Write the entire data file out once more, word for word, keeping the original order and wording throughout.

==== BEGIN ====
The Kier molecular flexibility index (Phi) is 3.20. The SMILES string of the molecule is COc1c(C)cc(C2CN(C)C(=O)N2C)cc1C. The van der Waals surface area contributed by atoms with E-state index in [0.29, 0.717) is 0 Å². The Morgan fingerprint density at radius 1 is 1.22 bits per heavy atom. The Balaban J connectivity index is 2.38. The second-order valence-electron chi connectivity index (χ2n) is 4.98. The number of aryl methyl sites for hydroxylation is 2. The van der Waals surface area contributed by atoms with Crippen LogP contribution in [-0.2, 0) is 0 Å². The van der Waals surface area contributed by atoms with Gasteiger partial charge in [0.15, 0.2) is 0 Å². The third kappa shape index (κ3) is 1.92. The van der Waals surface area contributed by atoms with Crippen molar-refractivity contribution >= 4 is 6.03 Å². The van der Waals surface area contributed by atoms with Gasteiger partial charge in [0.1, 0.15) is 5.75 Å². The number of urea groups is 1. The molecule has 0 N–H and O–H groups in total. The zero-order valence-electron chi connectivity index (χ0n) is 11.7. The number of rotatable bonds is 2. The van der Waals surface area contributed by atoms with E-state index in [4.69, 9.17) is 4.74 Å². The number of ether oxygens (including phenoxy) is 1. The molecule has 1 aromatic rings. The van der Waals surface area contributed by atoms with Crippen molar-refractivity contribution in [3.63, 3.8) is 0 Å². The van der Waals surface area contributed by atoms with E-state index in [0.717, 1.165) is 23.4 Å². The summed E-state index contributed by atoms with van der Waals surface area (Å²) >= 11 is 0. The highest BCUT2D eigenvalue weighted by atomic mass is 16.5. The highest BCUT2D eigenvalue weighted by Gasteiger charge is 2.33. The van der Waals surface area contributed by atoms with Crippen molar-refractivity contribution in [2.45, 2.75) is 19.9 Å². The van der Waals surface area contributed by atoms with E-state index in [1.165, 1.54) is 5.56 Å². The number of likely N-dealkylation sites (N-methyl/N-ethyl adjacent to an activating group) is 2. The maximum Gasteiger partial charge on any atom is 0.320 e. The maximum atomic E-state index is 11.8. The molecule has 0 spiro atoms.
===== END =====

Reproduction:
The Kier molecular flexibility index (Phi) is 3.20. The SMILES string of the molecule is COc1c(C)cc(C2CN(C)C(=O)N2C)cc1C. The van der Waals surface area contributed by atoms with E-state index in [0.29, 0.717) is 0 Å². The Morgan fingerprint density at radius 1 is 1.22 bits per heavy atom. The Balaban J connectivity index is 2.38. The second-order valence-electron chi connectivity index (χ2n) is 4.98. The number of aryl methyl sites for hydroxylation is 2. The van der Waals surface area contributed by atoms with Crippen LogP contribution in [-0.2, 0) is 0 Å². The van der Waals surface area contributed by atoms with Gasteiger partial charge in [0.15, 0.2) is 0 Å². The third kappa shape index (κ3) is 1.92. The van der Waals surface area contributed by atoms with Crippen molar-refractivity contribution >= 4 is 6.03 Å². The van der Waals surface area contributed by atoms with Gasteiger partial charge in [0.1, 0.15) is 5.75 Å². The number of urea groups is 1. The molecule has 0 N–H and O–H groups in total. The zero-order valence-electron chi connectivity index (χ0n) is 11.7. The number of rotatable bonds is 2. The van der Waals surface area contributed by atoms with E-state index in [4.69, 9.17) is 4.74 Å². The number of ether oxygens (including phenoxy) is 1. The molecule has 1 aromatic rings. The van der Waals surface area contributed by atoms with Crippen molar-refractivity contribution in [3.63, 3.8) is 0 Å². The van der Waals surface area contributed by atoms with E-state index in [0.717, 1.165) is 23.4 Å². The summed E-state index contributed by atoms with van der Waals surface area (Å²) >= 11 is 0. The highest BCUT2D eigenvalue weighted by atomic mass is 16.5. The highest BCUT2D eigenvalue weighted by Gasteiger charge is 2.33. The van der Waals surface area contributed by atoms with Crippen molar-refractivity contribution in [2.45, 2.75) is 19.9 Å². The van der Waals surface area contributed by atoms with E-state index in [1.165, 1.54) is 5.56 Å². The number of likely N-dealkylation sites (N-methyl/N-ethyl adjacent to an activating group) is 2. The maximum Gasteiger partial charge on any atom is 0.320 e. The maximum atomic E-state index is 11.8. The molecule has 0 spiro atoms.